Hurricane Fabio Churning in Eastern Pacific

By , Expert Senior Meteorologist
July 14, 2012; 3:30 PM ET
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Hurricane Fabio is seen in this satellite image from Saturday morning. (NOAA)

Hurricane Fabio continues to churn over the Eastern Pacific and will take a northward turn by next week.

Most of the tropical systems that form near the Central America coast in the Eastern Pacific head out to sea. However, every once in a while a system manages to take a more northward run.

As high pressure over the West now shifts eastward, a dip in the jet stream will capture Fabio just enough to tug it northward, potentially near the coast of Baja California next week.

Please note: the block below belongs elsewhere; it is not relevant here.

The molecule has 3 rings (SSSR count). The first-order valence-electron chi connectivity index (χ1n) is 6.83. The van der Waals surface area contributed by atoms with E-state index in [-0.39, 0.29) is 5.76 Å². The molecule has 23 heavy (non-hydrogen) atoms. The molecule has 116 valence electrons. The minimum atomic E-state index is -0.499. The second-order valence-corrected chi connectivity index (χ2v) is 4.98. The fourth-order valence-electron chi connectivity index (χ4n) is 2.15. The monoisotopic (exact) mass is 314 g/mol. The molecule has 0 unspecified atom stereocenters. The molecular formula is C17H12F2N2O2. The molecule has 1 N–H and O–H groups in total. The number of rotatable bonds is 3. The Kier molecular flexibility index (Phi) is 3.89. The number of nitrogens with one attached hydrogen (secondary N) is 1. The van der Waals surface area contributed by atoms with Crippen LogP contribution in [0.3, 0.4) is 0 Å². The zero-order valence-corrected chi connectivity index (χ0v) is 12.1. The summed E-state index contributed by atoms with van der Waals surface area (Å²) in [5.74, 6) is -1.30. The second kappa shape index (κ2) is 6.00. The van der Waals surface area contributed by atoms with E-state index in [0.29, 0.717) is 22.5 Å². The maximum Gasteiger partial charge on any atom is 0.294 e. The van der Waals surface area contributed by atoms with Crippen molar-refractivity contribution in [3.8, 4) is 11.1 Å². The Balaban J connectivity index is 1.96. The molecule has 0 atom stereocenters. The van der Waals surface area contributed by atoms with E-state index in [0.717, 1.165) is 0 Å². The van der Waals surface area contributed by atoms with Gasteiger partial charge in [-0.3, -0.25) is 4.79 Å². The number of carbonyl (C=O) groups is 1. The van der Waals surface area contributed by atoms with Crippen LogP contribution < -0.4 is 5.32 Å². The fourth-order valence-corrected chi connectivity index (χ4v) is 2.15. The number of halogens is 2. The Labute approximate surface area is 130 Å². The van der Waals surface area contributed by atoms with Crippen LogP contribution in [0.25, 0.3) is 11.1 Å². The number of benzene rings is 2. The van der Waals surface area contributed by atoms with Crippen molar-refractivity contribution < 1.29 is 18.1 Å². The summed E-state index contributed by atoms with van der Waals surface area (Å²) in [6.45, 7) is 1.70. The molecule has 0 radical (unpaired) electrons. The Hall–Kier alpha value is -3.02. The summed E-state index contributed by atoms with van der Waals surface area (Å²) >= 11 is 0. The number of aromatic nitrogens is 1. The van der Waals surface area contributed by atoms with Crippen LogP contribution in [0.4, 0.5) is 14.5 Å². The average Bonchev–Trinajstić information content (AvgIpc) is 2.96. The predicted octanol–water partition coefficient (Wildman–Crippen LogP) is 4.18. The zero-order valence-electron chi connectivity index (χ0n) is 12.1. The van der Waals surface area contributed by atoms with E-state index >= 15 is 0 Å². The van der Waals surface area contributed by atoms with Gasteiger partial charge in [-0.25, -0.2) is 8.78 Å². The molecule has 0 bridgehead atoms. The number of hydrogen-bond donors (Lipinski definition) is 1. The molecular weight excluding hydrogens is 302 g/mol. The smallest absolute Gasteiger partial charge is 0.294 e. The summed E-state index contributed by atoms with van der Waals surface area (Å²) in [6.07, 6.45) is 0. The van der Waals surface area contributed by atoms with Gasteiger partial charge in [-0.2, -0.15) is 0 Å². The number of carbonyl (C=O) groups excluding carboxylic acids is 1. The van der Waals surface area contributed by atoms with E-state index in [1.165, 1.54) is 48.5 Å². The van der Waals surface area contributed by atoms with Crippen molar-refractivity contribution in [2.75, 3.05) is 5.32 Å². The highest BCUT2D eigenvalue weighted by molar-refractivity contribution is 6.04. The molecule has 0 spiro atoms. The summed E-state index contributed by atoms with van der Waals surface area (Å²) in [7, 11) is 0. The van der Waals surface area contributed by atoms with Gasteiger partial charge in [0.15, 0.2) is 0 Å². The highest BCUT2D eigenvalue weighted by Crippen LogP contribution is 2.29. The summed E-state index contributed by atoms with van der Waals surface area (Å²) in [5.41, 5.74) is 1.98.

The good news is that Fabio will be weakening as it turns toward the coastline.

According to Tropical Weather Expert Dan Kottlowski, "Cooler waters in this region would lead to substantial weakening of Fabio. But, moisture from it could be drawn in across the Mexico province and perhaps part of the Southwest United States moving forward."

The Southwest could use any sort of non-flooding rainfall.

In the short term, monsoonal and recycled moisture will lead to localized drenching thunderstorms across the Southwest through the weekend.

The pattern will also drive humidity levels to beyond the uncomfortable range for many folks. The combination of extreme heat and humidity in the Southwest will make conditions dangerous for strenuous activity during the midday and afternoon hours.

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